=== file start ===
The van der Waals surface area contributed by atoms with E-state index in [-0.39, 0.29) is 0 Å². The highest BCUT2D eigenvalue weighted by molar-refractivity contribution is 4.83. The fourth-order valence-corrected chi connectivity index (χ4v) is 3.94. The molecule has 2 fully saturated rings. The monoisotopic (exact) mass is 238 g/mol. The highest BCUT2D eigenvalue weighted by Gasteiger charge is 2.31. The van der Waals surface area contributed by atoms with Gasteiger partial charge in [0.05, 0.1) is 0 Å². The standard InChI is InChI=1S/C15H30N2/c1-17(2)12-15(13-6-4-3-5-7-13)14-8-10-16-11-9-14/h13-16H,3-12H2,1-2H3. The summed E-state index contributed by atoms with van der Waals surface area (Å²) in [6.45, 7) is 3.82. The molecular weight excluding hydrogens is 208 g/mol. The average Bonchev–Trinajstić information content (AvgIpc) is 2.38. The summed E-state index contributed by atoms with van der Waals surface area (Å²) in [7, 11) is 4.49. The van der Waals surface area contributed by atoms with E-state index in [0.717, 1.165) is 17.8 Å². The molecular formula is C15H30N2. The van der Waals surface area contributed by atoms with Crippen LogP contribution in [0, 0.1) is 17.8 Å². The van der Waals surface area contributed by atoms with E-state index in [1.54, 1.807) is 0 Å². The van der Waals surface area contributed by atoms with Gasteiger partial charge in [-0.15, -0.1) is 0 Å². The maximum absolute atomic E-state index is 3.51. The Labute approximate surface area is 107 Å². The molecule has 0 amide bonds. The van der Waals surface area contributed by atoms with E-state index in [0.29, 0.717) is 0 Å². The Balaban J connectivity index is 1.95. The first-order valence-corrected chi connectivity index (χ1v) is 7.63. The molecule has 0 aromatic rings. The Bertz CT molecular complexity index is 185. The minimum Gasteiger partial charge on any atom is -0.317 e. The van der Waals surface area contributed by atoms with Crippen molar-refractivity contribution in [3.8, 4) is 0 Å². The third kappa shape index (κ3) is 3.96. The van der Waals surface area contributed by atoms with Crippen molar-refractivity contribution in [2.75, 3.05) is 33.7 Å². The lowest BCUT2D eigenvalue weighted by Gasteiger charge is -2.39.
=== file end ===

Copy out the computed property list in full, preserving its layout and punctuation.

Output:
The van der Waals surface area contributed by atoms with E-state index in [-0.39, 0.29) is 0 Å². The highest BCUT2D eigenvalue weighted by molar-refractivity contribution is 4.83. The fourth-order valence-corrected chi connectivity index (χ4v) is 3.94. The molecule has 2 fully saturated rings. The monoisotopic (exact) mass is 238 g/mol. The highest BCUT2D eigenvalue weighted by Gasteiger charge is 2.31. The van der Waals surface area contributed by atoms with Gasteiger partial charge in [0.05, 0.1) is 0 Å². The standard InChI is InChI=1S/C15H30N2/c1-17(2)12-15(13-6-4-3-5-7-13)14-8-10-16-11-9-14/h13-16H,3-12H2,1-2H3. The summed E-state index contributed by atoms with van der Waals surface area (Å²) in [6.45, 7) is 3.82. The molecular weight excluding hydrogens is 208 g/mol. The average Bonchev–Trinajstić information content (AvgIpc) is 2.38. The summed E-state index contributed by atoms with van der Waals surface area (Å²) in [7, 11) is 4.49. The van der Waals surface area contributed by atoms with E-state index in [0.717, 1.165) is 17.8 Å². The molecular formula is C15H30N2. The van der Waals surface area contributed by atoms with Crippen LogP contribution in [0, 0.1) is 17.8 Å². The van der Waals surface area contributed by atoms with E-state index in [1.54, 1.807) is 0 Å². The van der Waals surface area contributed by atoms with Gasteiger partial charge in [-0.15, -0.1) is 0 Å². The maximum absolute atomic E-state index is 3.51. The Labute approximate surface area is 107 Å². The molecule has 0 amide bonds. The van der Waals surface area contributed by atoms with E-state index in [0.29, 0.717) is 0 Å². The Balaban J connectivity index is 1.95. The first-order valence-corrected chi connectivity index (χ1v) is 7.63. The molecule has 0 aromatic rings. The Bertz CT molecular complexity index is 185. The minimum Gasteiger partial charge on any atom is -0.317 e. The van der Waals surface area contributed by atoms with Crippen molar-refractivity contribution in [3.8, 4) is 0 Å². The third kappa shape index (κ3) is 3.96. The van der Waals surface area contributed by atoms with Crippen molar-refractivity contribution in [2.75, 3.05) is 33.7 Å². The lowest BCUT2D eigenvalue weighted by Gasteiger charge is -2.39.